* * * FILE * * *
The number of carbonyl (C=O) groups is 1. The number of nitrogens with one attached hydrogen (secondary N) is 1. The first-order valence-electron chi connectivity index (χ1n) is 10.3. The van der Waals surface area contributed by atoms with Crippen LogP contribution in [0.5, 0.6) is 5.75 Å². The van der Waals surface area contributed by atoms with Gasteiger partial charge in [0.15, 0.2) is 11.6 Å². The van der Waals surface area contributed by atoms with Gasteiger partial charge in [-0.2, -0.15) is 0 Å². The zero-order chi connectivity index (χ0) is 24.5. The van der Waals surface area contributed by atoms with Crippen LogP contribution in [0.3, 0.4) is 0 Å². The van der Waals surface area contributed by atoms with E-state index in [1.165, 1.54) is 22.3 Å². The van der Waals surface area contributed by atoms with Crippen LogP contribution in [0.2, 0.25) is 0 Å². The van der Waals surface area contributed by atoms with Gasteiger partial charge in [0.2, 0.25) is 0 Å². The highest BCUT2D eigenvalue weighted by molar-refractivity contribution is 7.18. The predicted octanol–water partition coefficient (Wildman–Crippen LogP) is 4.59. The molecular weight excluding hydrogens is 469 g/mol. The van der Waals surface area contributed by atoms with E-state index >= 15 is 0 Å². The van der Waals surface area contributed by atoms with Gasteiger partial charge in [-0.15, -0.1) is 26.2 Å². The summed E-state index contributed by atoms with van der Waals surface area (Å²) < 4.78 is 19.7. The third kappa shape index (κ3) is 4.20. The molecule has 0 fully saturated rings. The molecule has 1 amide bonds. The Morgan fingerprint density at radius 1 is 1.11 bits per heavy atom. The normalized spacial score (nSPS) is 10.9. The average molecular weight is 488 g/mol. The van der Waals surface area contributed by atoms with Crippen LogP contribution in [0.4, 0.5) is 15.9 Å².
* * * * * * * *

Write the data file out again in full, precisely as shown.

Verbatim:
The number of carbonyl (C=O) groups is 1. The number of nitrogens with one attached hydrogen (secondary N) is 1. The first-order valence-electron chi connectivity index (χ1n) is 10.3. The van der Waals surface area contributed by atoms with Crippen LogP contribution in [0.5, 0.6) is 5.75 Å². The van der Waals surface area contributed by atoms with Gasteiger partial charge in [0.15, 0.2) is 11.6 Å². The van der Waals surface area contributed by atoms with Gasteiger partial charge in [-0.2, -0.15) is 0 Å². The zero-order chi connectivity index (χ0) is 24.5. The van der Waals surface area contributed by atoms with Crippen LogP contribution in [0.3, 0.4) is 0 Å². The van der Waals surface area contributed by atoms with E-state index in [1.165, 1.54) is 22.3 Å². The van der Waals surface area contributed by atoms with Crippen LogP contribution in [0.2, 0.25) is 0 Å². The van der Waals surface area contributed by atoms with Gasteiger partial charge in [0.2, 0.25) is 0 Å². The highest BCUT2D eigenvalue weighted by molar-refractivity contribution is 7.18. The predicted octanol–water partition coefficient (Wildman–Crippen LogP) is 4.59. The molecular weight excluding hydrogens is 469 g/mol. The van der Waals surface area contributed by atoms with E-state index >= 15 is 0 Å². The van der Waals surface area contributed by atoms with Gasteiger partial charge in [-0.15, -0.1) is 26.2 Å². The summed E-state index contributed by atoms with van der Waals surface area (Å²) < 4.78 is 19.7. The third kappa shape index (κ3) is 4.20. The molecule has 0 fully saturated rings. The molecule has 1 amide bonds. The Morgan fingerprint density at radius 1 is 1.11 bits per heavy atom. The normalized spacial score (nSPS) is 10.9. The average molecular weight is 488 g/mol. The van der Waals surface area contributed by atoms with Crippen LogP contribution in [0.4, 0.5) is 15.9 Å².